Woody Allen's Riverside Drive

Tue 30th April – Sat 4th May 2013


Benjamin Taylor

at 01:07 on 1st May 2013



With a small cast and minimal set, Woody Allen’s play lives or dies by its performances- luckily for David Rattigan and Matthew Lee’s production, their cast have the chemistry to pull off both the comedy and the tragedy of the piece.

Woody Allen’s Riverside Drive is one of his lesser-known works, a darkly comic one-act (almost-) two-hander about the relationship between screenwriter Jim Swain (Seb Sutcliffe) and Fred Savage (Saul Boyer), the homeless man whose life story he accuses Jim of having stolen for a successful story. Ellen Robertson appears briefly, but competently, as Jim’s icy mistress Barbara.

Sutcliffe does an excellent job of aping Allen as Jim: an awkward and neurotic nebbish, he looks uncomfortable in his own skin, especially once Fred enters the scene. Right down to individual nervous mannerisms, Sutcliffe has obviously studied Allen’s performances well, and even makes a decent attempt at his voice. It would be easy to decry the performance as unoriginal, but the character and the background are such that it would be almost impossible not to have Allen in mind while performing, and as such the production benefits from the fact that no attempt is made to hide it.

Boyer as Fred is less consistent, but the quality of his performance improves as the script becomes gradually more unhinged. Initially there seems to be some difficulty making the audience believe in the character: Boyer seems too calm in between outbursts of mania to entirely make us forget that he is acting, and the first quarter of the play felt slightly unsatisfying as a result. Boyer’s restraint is laudable, because it would be so much easier (and no less detrimental to the play’s verisimilitude) to overplay the character’s grotesquery, but ultimately Fred is a grotesque character. As the play becomes more manic, though, both actors looked increasingly comfortable in their roles, and I suspect that later performances will find them hitting their stride earlier- and when Boyer does hit his stride, he is exceptional. His raw, manic energy conveys perfectly, whether he is seemingly feigning a heart attack or growling to himself, braced against the wall. A stand-out moment involved Fred moving Jim like a marionette, just one of many times when Boyer and Sutcliffe produced exceptional physical comedy in tandem. The audience’s laughter on a relatively empty opening night was testament to the quality of the chemistry between the two actors.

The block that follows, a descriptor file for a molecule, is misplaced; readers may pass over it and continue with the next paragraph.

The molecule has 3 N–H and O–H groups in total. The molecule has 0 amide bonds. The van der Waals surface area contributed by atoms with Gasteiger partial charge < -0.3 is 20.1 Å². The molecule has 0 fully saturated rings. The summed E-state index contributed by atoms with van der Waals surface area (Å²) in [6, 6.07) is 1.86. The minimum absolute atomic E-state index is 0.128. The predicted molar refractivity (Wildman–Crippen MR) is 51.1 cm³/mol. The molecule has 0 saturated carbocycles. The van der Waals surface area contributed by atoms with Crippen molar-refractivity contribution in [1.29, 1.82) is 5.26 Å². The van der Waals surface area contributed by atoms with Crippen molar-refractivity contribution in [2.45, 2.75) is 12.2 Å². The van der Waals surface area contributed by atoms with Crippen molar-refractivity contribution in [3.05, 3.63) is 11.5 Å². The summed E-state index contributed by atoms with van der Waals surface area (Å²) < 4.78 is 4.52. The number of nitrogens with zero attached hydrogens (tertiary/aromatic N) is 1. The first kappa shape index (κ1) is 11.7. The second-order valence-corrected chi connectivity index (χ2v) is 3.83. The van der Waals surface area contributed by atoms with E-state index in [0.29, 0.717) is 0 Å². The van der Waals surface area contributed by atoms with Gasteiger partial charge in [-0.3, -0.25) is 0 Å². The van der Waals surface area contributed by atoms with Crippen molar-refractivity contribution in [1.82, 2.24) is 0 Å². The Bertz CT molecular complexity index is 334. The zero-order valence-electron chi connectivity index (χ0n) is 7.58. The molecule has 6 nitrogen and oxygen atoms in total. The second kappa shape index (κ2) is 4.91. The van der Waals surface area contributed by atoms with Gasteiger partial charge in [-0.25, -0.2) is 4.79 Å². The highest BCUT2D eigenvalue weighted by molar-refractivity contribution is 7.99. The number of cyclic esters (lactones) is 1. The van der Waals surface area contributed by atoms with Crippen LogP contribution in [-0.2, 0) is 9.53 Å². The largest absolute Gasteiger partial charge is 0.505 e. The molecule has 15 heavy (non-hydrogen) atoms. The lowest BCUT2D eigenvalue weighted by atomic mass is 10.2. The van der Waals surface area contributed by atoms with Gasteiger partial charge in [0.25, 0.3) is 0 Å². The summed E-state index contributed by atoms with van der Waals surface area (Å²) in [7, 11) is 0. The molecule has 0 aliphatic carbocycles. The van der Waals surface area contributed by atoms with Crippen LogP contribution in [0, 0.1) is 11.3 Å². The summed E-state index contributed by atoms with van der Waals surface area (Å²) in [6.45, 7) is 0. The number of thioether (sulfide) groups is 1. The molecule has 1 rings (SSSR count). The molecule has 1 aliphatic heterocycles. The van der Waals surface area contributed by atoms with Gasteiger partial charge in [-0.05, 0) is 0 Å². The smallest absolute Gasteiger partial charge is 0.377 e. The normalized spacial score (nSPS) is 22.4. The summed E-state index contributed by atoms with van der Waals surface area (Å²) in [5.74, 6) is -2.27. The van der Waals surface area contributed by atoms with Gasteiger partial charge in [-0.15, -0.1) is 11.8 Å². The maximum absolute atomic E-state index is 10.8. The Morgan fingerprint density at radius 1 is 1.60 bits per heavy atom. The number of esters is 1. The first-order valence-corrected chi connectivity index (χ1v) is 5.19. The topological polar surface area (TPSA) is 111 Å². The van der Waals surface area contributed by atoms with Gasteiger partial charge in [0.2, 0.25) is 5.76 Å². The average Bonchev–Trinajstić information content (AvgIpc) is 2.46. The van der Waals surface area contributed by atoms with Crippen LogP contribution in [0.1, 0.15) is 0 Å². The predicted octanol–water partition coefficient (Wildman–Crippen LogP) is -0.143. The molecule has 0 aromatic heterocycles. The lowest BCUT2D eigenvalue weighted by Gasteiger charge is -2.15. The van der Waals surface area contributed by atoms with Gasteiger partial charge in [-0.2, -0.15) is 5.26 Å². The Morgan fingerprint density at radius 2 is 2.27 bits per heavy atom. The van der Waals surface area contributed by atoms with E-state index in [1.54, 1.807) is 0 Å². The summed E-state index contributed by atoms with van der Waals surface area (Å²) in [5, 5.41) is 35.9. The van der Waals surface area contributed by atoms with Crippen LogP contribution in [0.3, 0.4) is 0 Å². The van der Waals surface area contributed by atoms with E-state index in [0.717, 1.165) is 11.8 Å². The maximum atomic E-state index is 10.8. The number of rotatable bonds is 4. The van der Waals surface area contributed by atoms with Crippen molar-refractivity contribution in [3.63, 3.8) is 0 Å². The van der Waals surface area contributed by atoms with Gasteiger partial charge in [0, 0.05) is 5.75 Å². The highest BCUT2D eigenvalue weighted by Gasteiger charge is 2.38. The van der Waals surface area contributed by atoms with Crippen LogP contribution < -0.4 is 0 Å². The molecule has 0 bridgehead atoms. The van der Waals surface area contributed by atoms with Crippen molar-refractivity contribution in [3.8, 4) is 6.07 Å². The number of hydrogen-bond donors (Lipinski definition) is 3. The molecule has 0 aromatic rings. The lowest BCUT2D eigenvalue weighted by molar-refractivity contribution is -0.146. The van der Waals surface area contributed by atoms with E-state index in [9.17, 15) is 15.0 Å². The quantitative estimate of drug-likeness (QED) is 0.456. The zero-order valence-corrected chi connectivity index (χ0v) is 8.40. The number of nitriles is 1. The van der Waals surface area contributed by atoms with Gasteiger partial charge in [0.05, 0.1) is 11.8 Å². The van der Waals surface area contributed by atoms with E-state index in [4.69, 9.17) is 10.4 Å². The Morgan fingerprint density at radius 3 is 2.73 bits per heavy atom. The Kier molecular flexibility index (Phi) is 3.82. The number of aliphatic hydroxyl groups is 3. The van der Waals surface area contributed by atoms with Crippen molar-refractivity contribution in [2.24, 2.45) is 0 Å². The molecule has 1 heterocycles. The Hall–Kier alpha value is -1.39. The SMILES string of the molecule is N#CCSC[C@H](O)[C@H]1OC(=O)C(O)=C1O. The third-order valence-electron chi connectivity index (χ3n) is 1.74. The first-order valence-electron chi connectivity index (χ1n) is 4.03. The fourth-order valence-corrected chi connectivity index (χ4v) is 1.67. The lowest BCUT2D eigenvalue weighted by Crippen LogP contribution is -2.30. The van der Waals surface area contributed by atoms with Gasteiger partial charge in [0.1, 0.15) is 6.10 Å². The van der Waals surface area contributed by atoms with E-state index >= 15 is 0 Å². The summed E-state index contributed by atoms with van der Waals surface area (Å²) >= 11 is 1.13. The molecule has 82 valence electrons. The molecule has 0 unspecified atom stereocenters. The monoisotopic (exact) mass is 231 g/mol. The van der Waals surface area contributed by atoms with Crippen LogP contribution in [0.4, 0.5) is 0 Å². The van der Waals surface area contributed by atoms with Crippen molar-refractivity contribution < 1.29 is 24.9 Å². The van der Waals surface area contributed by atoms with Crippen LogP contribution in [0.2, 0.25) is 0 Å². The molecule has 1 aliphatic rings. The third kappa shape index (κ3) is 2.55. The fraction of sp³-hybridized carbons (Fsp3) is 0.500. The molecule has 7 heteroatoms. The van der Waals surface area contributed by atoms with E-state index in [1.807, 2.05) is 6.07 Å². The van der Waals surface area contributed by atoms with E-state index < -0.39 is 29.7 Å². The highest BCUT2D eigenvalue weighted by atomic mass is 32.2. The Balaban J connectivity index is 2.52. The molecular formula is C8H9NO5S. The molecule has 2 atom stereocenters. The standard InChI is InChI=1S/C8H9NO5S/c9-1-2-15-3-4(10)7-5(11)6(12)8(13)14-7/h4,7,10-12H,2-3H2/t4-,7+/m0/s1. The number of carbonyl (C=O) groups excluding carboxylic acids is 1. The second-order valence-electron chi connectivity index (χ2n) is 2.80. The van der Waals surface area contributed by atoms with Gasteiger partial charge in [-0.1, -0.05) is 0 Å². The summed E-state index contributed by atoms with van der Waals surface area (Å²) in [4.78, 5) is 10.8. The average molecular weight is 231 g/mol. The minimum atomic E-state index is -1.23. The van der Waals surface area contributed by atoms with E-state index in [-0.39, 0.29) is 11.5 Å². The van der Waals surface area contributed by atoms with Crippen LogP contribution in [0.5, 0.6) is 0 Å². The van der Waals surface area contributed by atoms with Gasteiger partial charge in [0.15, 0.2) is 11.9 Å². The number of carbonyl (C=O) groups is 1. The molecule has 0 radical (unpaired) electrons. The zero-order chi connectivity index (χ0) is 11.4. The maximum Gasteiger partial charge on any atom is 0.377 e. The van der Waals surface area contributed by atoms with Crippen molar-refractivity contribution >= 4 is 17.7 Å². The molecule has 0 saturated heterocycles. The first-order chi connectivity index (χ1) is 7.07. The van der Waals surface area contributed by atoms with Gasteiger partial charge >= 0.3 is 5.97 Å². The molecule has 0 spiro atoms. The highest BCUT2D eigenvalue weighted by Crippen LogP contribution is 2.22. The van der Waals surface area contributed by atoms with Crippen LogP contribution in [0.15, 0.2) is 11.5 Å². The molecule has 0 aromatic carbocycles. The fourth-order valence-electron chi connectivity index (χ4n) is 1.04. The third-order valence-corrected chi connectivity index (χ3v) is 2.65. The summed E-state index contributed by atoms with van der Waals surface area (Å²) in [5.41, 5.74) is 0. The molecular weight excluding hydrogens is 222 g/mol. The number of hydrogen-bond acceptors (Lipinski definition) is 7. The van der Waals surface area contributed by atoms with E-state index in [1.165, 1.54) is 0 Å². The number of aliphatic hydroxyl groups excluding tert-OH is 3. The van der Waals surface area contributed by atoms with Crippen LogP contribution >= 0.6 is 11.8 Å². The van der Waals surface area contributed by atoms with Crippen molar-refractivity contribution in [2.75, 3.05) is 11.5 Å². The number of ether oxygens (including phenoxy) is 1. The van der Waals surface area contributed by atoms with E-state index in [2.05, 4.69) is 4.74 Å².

When I earlier described Riverside Drive as ‘darkly comic’, readers would have been forgiven for producing a groan in reaction; amateur comedy is notoriously drawn to that genre and rarely pulls it off as well as it could. Thankfully, Rattigan and Lee’s production is subtler than most, inserting a palpable sense of tragedy as we learn more about Fred’s past. The contrast between the character’s apparent dementia and his occasional moments of clarity is improved by the fact that nobody appears to have felt the need to hang a lampshade off them, so to speak- Allen’s script, though not always as clever as it thinks it is, is strong enough to be allowed to speak for itself. Boyer transitions smoothly between his character’s tragic and comic sides, while Sutcliffe does well to portray Jim as a flawed but sympathetic man.

Hen Hammant’s stage is simple, as it should be in such a character-driven piece. The actors make impressive use of a bench and a bin for physical comedy: a moment where Jim scurries around the set with his body in the latter seemed to be particularly enjoyed by the opening night’s audience.

Much love has clearly been put into Rattigan and Lee’s production, evidenced both in small touches (such as an impressively well-designed program) and in the detail paid to developing the characters’ relationship and their physical presence. After a slightly slow start, the rapport between Sutcliffe and Boyer reaches critical mass and from then on the play’s pacing is relentless. Rattigan and Lee have done much with the script’s limited stage directions to enliven what could have been a static play, and in doing so have created a very welcome antidote to the impending sense of malaise typical of exam term.


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